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" answered, “ No put-offs, my Lord; answer “ me presently." • Then, Sir,' said he, “I “ think it is lawful for you to take my brother “ Neale's money; for he offers it.' Mr. Wal“ ler said, the company was pleased with this " answer, and the wit of it fcerned to affet the “ King; for, a certain lord coming in soon " after, his Majesty cried out, “ Oh, my lord,
they say you lig with my Lady.” “No, Sir.'
says his Lordship in confusion ; but I like “ her company, because she has so much wit.' " " Why then,” says the King, “ do you not
lig with my Lord of Winchester there?”
Waller's political and poctical life began nearly together. In his eighteenth year he wrote the poem that appears in his works, on “ the Prince's Escape at St. Andero:" a piece which justifies the observation made by one of his editors, that he attained, by a felicity like instinct, a style which perhaps will never be obsolete ; and that, “ were we to judge only ' by the wording, we could not know what
was wrote at twenty, and what at fourscore." His versification was, in his first clay, such as it appears in his last performance. By the perufal of Fairfax's translation of Talo, to
which, as * Dryden relates, he confessed himself indebted for the smoothness of his numbers, and by his own nicety of observation, he had already formed such a system of metrical harmony as he never afterwards inuch needed, or much endcavoured, to improve. Denliam corrected his numbers by experience, and gained ground gradually upon the ruggedness of his age, but what was acquired by Denham was inherited by Waller,
The next poem, of which the subject feems to fix the time, is supposed by Mr. Fenton to be the Address to the Queen, which he considers as congratulating her arrival, in Waller's
He is apparently mistaken; for the mention of the nation's obligations to her frequent pregnancy, proves that it was written when the had brought many children. We have therefore no date of any other poctical production before that which the inurder of the Duke of Buckingham occasioned; the steadiness with which the King received the news in the chapel, deserved indeed to be rescued from oblivion.
* Preface to his Fables. Dr. J.
Neither of these pieces that seem to carry their own dates, could have been the sudden effusion of fancy. In the verses on the Prince's escape, the prediction of his marriage with the princess of France must have been written after the event; in the other, the promises of the King's kindness to the descendants of Buckingham, which could not be properly praised till it had appeared by its effects, thew that time was taken for revision and improvement. It is not known that they were published till they appeared long afterwards with other poems.
Waller was not one of those idolaters of praise wlio cultivate their minds at the expence of their fortunes, Rich as he was by inheritance, he took care carly to grow richer, by marrying Mrs. Banks, a great heiress in the city, whoin the interest of the court was employed to obtain for Mr. Crofts. Having brought him a son, who died young, and a daughter, who was afterwards married to Mr. Dormer of Oxfordshire, she died in childbed, and left him a widower' of about five and twenty, gay and wealthy, to please hinfelf with another marriage.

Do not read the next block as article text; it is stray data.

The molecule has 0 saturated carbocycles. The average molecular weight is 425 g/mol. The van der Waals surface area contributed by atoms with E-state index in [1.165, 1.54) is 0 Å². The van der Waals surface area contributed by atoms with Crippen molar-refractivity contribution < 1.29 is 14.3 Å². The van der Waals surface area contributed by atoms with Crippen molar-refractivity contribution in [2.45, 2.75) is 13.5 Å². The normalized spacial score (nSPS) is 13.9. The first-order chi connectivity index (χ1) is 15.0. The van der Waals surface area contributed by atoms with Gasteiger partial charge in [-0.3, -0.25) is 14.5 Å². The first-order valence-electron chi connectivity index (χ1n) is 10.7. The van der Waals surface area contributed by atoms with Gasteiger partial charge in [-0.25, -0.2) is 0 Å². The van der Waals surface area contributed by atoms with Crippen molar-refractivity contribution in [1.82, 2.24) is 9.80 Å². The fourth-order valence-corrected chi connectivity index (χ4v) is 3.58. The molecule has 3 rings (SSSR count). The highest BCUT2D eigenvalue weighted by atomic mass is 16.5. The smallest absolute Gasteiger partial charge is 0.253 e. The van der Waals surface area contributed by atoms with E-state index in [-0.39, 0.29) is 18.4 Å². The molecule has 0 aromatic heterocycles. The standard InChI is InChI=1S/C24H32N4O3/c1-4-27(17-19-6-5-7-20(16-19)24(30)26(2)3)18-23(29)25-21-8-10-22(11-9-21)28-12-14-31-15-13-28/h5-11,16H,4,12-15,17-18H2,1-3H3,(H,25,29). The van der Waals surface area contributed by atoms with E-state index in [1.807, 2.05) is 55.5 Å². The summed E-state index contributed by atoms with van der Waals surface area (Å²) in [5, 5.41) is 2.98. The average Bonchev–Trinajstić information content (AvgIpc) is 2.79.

Being too young to resist beauty, and probably too vain to think himself resistable, he fixed his heart, perhaps half fondly and half ambitiously, upon the Lady Dorothea Sidney, eldeit daughter of the Earl of Leicester, whom he courted by all the poetry in which Sacharilla is celebrated; the name is derived from the Latin appellation of sugar, and implies, if it means any thing, a spiritlefs mildness, and dull good-nature, such as excites rather tenderness than esteem, and such as, though always treated with kindness, is never honoured or admired.
Yet he describes Sachariffa as a sublime predomisrating beauty, of lofty charms, and imperious intuence, on whom he looks with amazement rather than fondness, whose chains he wishes, though in vain, to break, and whose preferice is wine that infames to mariness.
His acquaintance with this high-born dame gave wit no opportunity of boasting its influence; she was not to be subdued by the powers of verse, but rejected his addresses, it is faid, with disdain, and drove him away to folace his disappointment with Amoret or Phillis. She married in 1639 the Earl of Sunderland,
who died at Newberry in the king's caufe ; and, in her old age, meeting fomewhere with Waller, asked him, when he would again write such verses upon her; “ When you are as young,
Madam,” said he, “and as handsome, as you were then."
In this part of his life it was that lie was known to Clarendon, among the rest of the men who were eminent in that age for genius and literature; but known fo little to his advantage, that they who read his character will not much condemn Sacharifa, that she did not defcend from her rank to his embraces, nor think every excellence comprised in wit.
The Lady was, indeed, inexorable; but his uncommon qualifications, though they had no power upon her, recommended him to the scholars and statesmcn; and undoubtedly many beauties of that time, however they might receive his love, were proud of his praises. Who they were, whom he dignifies with poctical names, cannot now be known. Amoret, according to Mr. Fenton, was the Lady Sophia Murray. Perhaps by traditions preferved in families more may be discovered.